Understanding Mediolateral Stability During Gait in Persons with Early-Stage Multiple Sclerosis

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Elliott, Tessa
Multiple Sclerosis , Gait , Balance , Exploratory , Mediolateral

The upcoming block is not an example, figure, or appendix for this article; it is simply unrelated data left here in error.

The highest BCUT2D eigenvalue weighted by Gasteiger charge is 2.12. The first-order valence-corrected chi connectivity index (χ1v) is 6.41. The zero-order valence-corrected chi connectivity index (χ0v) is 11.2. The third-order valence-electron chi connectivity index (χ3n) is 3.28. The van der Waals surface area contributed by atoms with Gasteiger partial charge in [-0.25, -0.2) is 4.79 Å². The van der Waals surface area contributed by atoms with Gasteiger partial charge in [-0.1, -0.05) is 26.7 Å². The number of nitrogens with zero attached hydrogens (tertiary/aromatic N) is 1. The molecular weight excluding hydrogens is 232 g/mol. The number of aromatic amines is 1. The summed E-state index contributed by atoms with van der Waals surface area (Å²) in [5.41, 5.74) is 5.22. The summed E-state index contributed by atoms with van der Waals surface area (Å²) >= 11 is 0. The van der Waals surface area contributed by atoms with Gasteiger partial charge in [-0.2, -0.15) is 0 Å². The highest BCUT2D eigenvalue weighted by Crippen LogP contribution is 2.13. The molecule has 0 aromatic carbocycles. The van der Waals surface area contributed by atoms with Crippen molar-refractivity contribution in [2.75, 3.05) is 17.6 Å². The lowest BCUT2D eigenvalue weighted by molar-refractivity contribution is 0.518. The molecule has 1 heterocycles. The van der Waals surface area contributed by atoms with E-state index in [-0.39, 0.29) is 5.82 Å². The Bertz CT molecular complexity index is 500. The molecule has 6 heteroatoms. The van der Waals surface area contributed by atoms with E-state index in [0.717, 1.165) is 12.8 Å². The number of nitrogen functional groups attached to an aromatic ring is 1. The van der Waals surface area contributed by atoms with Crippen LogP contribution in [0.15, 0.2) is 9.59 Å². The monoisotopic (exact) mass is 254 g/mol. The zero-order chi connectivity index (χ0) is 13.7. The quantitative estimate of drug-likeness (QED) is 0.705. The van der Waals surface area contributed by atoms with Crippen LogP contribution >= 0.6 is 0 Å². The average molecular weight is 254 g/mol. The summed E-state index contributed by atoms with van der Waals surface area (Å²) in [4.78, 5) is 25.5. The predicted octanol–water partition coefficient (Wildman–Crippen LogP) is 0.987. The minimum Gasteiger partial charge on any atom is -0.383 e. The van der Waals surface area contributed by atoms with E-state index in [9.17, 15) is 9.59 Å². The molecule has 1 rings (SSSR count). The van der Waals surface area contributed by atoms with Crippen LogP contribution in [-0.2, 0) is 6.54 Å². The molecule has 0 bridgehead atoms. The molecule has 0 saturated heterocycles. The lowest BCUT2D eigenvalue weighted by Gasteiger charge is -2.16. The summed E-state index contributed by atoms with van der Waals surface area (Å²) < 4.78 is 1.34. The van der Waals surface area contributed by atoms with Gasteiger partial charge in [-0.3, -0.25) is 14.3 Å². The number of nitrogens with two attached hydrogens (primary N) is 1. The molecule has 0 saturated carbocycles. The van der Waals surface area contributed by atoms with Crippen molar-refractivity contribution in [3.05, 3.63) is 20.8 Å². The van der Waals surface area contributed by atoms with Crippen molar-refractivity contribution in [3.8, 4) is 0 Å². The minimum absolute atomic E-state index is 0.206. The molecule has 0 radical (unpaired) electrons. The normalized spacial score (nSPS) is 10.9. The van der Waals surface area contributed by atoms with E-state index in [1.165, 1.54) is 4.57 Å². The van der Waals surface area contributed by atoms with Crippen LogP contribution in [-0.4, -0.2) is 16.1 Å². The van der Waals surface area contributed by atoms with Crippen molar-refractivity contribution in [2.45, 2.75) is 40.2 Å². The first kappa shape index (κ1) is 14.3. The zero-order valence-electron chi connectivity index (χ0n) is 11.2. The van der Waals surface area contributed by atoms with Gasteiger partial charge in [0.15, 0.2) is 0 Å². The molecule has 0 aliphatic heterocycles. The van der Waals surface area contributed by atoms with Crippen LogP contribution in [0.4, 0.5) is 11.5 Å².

Background: Among the most common and disabling symptoms associated with multiple sclerosis (MS) are problems with balance, during both stance and gait. Balance during gait is highly dependent on stability in the mediolateral (M-L) direction. It is currently unknown how M-L stability is affected in those with low levels of disability due to MS. The objective of this multiple case series was to explore how M-L stability during gait is affected in persons with early-stage MS using narrow-base walking. Narrow-base walking has not previously been used in the MS population. The secondary objective was to explore the other common symptoms of this disease that may contribute to the experience of postural instability, using of both commonly used and novel testing techniques for the MS population. Methods: Three individuals with early stage MS (MS1 = female aged 25, MS2 = female aged 33, MS3 = female aged 23) were included in this study and compared to healthy age and sex-matched controls. Balance during gait was assessed using a narrow-base walking paradigm on a path 25cm in width while participants were instrumented with body-worn motion sensors. Center of mass (COM) displacement and velocity as well as head movement were assessed during these trials. Standing balance was assessed using a force-plate to derive center of pressure (COP) displacement and velocity data. Levels of fatigue, muscle weakness, sensory function, physical activity, falls frequency, and mood were also assessed. Results: All three participants with MS showed slight changes in M-L stability during gait as compared to healthy controls. This was evidenced in differing ways between participants and included increased peak and average M-L COM velocity and decreased gait speed. All participants with MS showed an increase in sensory thresholds on a measure of ankle proprioception and increased COP displacement while standing with their eyes closed on a foam surface. Conclusion: Subtle differences in M-L stability could be detected using the narrow-base walking paradigm. Using body-worn motion sensors to assess stability during gait in the MS population may be a useful technique in detecting small changes to stability early in the disease.
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